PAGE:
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Fireworks galaxy

Submitter: Albert van Duin
Description: NGC 6946, (also known as the Fireworks Galaxy, Arp 29, and Caldwell 12), is an intermediate spiral galaxy about 22.5 million light-years from us, in the constellations Cepheus and Cygnus. It was discovered by William Herschel on September 9, 1798. NGC 6946 is somewhat obscured by the interstellar matter of the Milky Way galaxy, as it is quite close to the Galactic plane. Nine supernovae (SN 1917A, SN 1939C, SN 1948B, SN 1968D, SN 1969P, SN 1980K, SN 2002hh, SN 2004et, and SN 2008S) have been observed in NGC 6946. This is the largest number seen in any galaxy, hence the name Fireworks Galaxy.

Because NGC 6946 is seen fairly face on, it is a good object for making nice images. In fact, the 'blue and orange' galaxy that is used as a pretty picture in many ASTRON documents is indeed NGC 6946. That image shows the neutral hydrogen as seen by the WSRT (the blue) in combination with the optical image (the orange).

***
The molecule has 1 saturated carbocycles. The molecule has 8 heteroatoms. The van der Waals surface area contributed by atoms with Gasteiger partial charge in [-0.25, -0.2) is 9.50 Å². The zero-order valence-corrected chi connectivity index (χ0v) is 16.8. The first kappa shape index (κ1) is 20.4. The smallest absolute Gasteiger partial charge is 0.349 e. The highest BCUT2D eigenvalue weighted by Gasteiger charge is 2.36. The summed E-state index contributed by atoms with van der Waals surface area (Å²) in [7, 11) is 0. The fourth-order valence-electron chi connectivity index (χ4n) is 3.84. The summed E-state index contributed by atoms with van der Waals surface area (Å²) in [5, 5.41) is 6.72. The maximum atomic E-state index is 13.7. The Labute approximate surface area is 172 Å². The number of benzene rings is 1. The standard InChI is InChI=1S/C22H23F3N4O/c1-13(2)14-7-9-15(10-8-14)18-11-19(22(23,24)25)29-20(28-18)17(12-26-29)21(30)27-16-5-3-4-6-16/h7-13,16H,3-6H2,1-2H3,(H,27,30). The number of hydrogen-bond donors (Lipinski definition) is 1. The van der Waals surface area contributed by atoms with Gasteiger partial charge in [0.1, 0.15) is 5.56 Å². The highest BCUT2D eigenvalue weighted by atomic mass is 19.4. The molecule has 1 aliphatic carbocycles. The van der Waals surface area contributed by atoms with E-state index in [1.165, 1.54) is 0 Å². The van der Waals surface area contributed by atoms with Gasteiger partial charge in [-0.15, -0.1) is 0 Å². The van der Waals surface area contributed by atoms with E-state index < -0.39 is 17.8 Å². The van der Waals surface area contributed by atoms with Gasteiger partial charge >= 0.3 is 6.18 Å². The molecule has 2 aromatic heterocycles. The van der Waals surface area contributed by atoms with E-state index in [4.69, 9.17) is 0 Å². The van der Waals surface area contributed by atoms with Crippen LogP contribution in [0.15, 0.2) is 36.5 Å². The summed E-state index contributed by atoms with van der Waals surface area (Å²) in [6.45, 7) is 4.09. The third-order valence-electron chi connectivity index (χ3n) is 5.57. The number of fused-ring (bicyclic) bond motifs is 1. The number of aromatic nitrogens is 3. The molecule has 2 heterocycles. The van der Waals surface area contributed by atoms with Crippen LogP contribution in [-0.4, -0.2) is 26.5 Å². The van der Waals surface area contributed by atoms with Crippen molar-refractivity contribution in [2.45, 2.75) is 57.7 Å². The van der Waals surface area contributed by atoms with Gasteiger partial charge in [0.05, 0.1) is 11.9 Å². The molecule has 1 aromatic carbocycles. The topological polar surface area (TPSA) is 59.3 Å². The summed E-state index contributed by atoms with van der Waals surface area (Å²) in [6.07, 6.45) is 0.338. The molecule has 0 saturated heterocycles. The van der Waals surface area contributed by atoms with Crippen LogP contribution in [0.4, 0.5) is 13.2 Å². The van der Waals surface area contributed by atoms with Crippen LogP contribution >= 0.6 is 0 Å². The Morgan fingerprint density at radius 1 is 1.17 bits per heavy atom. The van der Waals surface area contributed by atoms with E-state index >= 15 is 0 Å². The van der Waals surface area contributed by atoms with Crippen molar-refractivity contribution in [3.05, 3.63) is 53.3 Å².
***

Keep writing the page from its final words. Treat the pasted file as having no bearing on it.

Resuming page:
The above image was created by combining 14 luminance, 6 red, 3 green and 3 blue filtered images with an integration time of 600s each. The telescope used is a 400mm F/4.5 reflector.

During imaging, the telescope mount, electrical focuser and autoguider camera were being controlled by a software package called CCD-Autopilot5. The telescope was pointed to the right coordinates, a focus star was acquired, focusing was done, and a guide star was selected without any intervention on my side. Fourty-seven images were acquired in the course of four nights during the first week of September.

Image processing was done in PixInsight. Because there is a weather station connected to the software, the only thing I still have to modify is to add a motor to the observatory roof, so it can be opened and closed electrically. When all that is finished, totally unattended observations will be possible from my back garden.

More information, and a full-size version of this image may be found at: http://www.astrobin.com/55502/

Copyright: Albert van Duin
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